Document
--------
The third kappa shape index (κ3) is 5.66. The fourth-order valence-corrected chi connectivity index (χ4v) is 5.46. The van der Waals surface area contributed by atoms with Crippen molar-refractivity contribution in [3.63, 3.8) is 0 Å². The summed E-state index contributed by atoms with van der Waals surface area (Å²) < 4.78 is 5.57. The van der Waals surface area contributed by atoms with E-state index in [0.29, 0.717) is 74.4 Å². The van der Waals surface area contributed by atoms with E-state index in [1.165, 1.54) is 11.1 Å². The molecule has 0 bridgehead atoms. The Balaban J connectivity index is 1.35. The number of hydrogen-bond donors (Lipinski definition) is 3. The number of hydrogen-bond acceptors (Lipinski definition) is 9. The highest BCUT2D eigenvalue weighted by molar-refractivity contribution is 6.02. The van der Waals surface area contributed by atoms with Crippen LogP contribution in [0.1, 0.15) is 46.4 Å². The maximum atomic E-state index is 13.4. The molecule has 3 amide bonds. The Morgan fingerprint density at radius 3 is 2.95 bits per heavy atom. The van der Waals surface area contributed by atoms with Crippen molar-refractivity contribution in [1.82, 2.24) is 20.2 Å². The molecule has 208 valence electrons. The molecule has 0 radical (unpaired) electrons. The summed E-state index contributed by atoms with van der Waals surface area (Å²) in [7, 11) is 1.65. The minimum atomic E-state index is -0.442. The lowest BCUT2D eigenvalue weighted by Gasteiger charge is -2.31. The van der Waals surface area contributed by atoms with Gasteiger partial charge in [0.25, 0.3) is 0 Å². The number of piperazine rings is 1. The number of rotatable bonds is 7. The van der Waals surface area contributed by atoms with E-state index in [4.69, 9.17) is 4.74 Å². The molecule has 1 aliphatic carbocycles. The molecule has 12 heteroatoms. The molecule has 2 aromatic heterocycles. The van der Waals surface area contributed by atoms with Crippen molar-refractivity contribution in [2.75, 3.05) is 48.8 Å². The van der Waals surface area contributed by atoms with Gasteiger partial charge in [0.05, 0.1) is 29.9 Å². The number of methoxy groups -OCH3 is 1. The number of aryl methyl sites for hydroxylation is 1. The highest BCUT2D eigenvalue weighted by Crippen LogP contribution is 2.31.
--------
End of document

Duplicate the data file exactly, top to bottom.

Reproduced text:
The third kappa shape index (κ3) is 5.66. The fourth-order valence-corrected chi connectivity index (χ4v) is 5.46. The van der Waals surface area contributed by atoms with Crippen molar-refractivity contribution in [3.63, 3.8) is 0 Å². The summed E-state index contributed by atoms with van der Waals surface area (Å²) < 4.78 is 5.57. The van der Waals surface area contributed by atoms with E-state index in [0.29, 0.717) is 74.4 Å². The van der Waals surface area contributed by atoms with E-state index in [1.165, 1.54) is 11.1 Å². The molecule has 0 bridgehead atoms. The Balaban J connectivity index is 1.35. The number of hydrogen-bond donors (Lipinski definition) is 3. The number of hydrogen-bond acceptors (Lipinski definition) is 9. The highest BCUT2D eigenvalue weighted by molar-refractivity contribution is 6.02. The van der Waals surface area contributed by atoms with Crippen LogP contribution in [0.1, 0.15) is 46.4 Å². The maximum atomic E-state index is 13.4. The molecule has 3 amide bonds. The Morgan fingerprint density at radius 3 is 2.95 bits per heavy atom. The van der Waals surface area contributed by atoms with Crippen molar-refractivity contribution in [1.82, 2.24) is 20.2 Å². The molecule has 208 valence electrons. The molecule has 0 radical (unpaired) electrons. The summed E-state index contributed by atoms with van der Waals surface area (Å²) in [7, 11) is 1.65. The minimum atomic E-state index is -0.442. The lowest BCUT2D eigenvalue weighted by Gasteiger charge is -2.31. The van der Waals surface area contributed by atoms with Gasteiger partial charge in [0.25, 0.3) is 0 Å². The number of piperazine rings is 1. The number of rotatable bonds is 7. The van der Waals surface area contributed by atoms with E-state index in [4.69, 9.17) is 4.74 Å². The molecule has 1 aliphatic carbocycles. The molecule has 12 heteroatoms. The molecule has 2 aromatic heterocycles. The van der Waals surface area contributed by atoms with Crippen molar-refractivity contribution in [2.75, 3.05) is 48.8 Å². The van der Waals surface area contributed by atoms with Gasteiger partial charge in [0.05, 0.1) is 29.9 Å². The number of methoxy groups -OCH3 is 1. The number of aryl methyl sites for hydroxylation is 1. The highest BCUT2D eigenvalue weighted by Crippen LogP contribution is 2.31.